Remembering Biggie, 19 Years Later: Things Done Changed
The Notorious B.I.G. was murdered on March 9th, 1997. Nineteen years ago. It’s been two decades since he last roamed the streets of Brooklyn. Gentrification has drastically changed the look and racial dynamic of his native borough, especially in the Bedford Stuyvesant section that he once occupied. Median rent prices in Brooklyn have risen to $3,112 a month, up 77% from 2000. The rising prices have led many to follow the lead of Brooklyn-born producer Dre Dollasz and leave the city altogether.
There has been one positive change since the ‘90s: the violent crime rate has dropped 71% since 1993. Many of the residents who now roam Bed Stuy, Williamsburg, and other hipsterized locales wouldn’t have dared set foot in the 1990s “Bed Stuy do-or-die” jungle that Biggie chronicled in his music. I say this not to shame them, but when I see paintings of his cold semi-scowl in expensive coffee shops, I wonder how much connection newer Brooklyn residents truly feel with the rap icon.
Twenty-six-year-old lifelong Bushwick resident and multi-talented artist Civil Justus has the same concerns. He believes that Biggie has “become like a mascot” for gentrifiers “who don’t know anything else about Brooklyn. All they know about Brooklyn is Biggie so they just throw him around to try and ‘rep’.”
Justus recalls “hipsters” down the block from him creating a Biggie mural a couple years ago, but he says he didn’t respect their intentions. Justus recalls the mural’s creation as an “inauthentic” scene that resembled an “after-school special” to him. He admits that he didn’t interact with those painters, so he doesn’t know how much they actually listen to Biggie’s music.
They very well could be informed fans of “the Black Frank White,” but Justus hasn’t taken a chance to find out. He notes that they haven’t made much effort to interact with him either. This disconnect is typical of the awkward, prickly atmosphere that the mass influx of new residents has triggered in the borough. It seems neither natives or gentrifiers are particularly fond of interacting with each other, relying on 311 complaints to do the job.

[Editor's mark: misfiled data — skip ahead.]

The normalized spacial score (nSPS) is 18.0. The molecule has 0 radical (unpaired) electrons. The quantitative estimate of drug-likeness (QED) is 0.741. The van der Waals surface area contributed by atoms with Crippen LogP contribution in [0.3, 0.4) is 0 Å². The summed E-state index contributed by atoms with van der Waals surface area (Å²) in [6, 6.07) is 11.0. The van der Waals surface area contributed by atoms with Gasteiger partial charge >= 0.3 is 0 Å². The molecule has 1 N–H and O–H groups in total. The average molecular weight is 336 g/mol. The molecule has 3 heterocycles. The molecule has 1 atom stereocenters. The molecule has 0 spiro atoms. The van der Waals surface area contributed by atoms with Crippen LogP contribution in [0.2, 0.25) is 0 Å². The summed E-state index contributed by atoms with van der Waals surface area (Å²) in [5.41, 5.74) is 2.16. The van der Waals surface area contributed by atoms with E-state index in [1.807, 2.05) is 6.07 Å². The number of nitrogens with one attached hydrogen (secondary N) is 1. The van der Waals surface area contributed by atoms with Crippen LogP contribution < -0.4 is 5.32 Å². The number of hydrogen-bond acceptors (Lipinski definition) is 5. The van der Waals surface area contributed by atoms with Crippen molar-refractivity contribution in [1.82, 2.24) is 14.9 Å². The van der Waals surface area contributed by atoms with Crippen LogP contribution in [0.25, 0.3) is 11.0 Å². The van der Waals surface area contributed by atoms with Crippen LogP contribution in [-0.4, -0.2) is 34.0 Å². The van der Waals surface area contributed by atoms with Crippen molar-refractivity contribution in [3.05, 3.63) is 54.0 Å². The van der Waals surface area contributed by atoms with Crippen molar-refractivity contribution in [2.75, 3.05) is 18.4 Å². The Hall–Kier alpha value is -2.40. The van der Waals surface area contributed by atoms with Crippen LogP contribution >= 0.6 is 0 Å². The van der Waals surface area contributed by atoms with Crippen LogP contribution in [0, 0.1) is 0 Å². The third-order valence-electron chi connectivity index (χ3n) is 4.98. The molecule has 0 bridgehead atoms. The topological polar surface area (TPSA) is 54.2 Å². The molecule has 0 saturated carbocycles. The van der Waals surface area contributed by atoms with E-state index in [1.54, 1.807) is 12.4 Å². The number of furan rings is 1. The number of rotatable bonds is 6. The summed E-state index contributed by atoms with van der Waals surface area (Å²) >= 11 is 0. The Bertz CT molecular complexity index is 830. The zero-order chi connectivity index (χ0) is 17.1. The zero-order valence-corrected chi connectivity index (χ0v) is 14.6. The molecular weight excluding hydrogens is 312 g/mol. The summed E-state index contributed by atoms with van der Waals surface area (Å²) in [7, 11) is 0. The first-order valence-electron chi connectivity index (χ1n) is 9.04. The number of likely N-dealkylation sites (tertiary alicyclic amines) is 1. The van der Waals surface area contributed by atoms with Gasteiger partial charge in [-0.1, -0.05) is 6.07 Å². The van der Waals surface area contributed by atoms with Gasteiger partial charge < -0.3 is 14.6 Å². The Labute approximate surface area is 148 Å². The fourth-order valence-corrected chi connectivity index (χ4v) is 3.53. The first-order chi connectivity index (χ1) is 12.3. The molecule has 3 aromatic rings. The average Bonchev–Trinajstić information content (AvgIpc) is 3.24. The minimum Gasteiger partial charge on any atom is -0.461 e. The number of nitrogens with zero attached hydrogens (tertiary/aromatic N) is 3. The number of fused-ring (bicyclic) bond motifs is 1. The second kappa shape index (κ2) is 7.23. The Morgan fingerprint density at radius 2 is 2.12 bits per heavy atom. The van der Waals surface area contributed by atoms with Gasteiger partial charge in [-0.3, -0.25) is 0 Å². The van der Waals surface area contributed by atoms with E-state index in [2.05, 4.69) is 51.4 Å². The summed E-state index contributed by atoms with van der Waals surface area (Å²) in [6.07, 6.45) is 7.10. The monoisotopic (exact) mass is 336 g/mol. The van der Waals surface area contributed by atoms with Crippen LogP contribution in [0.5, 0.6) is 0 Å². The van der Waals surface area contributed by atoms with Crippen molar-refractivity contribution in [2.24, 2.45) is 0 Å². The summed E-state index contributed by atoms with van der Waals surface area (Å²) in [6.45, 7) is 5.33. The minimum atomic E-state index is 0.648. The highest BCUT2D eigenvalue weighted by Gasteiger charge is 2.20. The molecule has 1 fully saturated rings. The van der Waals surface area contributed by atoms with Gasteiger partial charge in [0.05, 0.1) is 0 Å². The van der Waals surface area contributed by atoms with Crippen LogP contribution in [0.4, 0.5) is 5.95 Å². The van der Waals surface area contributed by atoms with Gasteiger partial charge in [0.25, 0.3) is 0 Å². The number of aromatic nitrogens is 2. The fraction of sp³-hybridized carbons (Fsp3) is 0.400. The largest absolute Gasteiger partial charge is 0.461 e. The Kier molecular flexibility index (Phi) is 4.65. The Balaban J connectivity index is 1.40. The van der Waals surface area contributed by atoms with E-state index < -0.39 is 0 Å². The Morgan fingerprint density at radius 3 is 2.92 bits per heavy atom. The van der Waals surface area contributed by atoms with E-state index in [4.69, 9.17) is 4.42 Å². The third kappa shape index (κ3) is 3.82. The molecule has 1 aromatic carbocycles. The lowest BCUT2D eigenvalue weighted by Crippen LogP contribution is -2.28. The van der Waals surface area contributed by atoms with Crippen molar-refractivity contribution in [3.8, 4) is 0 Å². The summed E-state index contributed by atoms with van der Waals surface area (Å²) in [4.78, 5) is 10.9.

Justus, a rapper/producer/filmmaker, is one of many native Brooklynites who identifies closely with Biggie and his art. As a young minority struggling to make a living in Brooklyn, Justus says Ready to Die particularly resonates with him and fuels his artistic passions.
“You feel the rawness and the anger [in his voice] and just can’t help but get amped,” Justus says of Biggie’s debut album. “I listen to Biggie in an effort to hold on to the memories of what Brooklyn was.”
It’s interesting that Justus and many other native Brooklynites cling to Biggie’s music as a reminder of Brooklyn’s gritty past, while incoming tenants and business owners are using his visage and phrases as iconography for a “new” Brooklyn. New residents may feel that they’re paying tribute to an area legend, whereas many Brooklynites are aggravated by the romanticization of an icon of one of the roughest periods in Brooklyn’s history – especially when the era was in part sustained by civic negligence.
Justus notes a cruel irony in the title of Biggie’s song “Things Done Changed”. Indeed, Biggie has several tracks with titles and lyrics ripe for unfortunate re-interpretations in light of Brooklyn’s “urban revitalization.”
“Spread love, it’s the Brooklyn way” is a favorite of many borough residents. The phrase prominently lines the bricks of the “Brooklyn Love Building” in Fort Greene. The phrase can be found on t-shirts, in bars, and in other artwork throughout the borough.
The phrase comes from “Juicy,” perhaps hip-hop’s quintessential song about upward mobility. On the track, Biggie raps about going from “negative to positive,” and using rap as a springboard to financial success for him and his crew. The song’s first verse concludes with “call the crib, same number, same hood, it’s all good.”
For so many struggling Brooklyn natives, conquering their pitfalls–including rapidly increasing housing prices–may mean leaving their crib, hood, and Brooklyn behind. This is the reason why it agitates Justus to see gentrifiers champion “the Brooklyn Way” that he feels they have no concept of–in the midst of pricing out lifelong residents.
Justus contends that the sensibilities and culture of Brooklyn that Biggie represented still remains “wherever us organic Brooklynites exist, even if it’s just a block or two here and there.” He notes that it’s important for lifelong residents to “really hold on to our culture and keep the stories going. We also have to keep telling our stories and stop letting the gentrifiers tell the narrative.”
Perhaps a productive dialogue between new tenants and Brooklyn natives could begin to forge a middle ground, where gentrifiers can take in those stories and relay an accurate narrative to future generations. Even if that never becomes the case though, the essence of Biggie’s message will live on through Brooklyn’s natives—wherever they are.
“The message [of ‘Juicy’] still stands,” Justus says. “The drive for us to come up is always going to be there. That’s what Brooklyn is about. We still trying to go ‘from negative to positive.’ The negative now just includes gentrification.”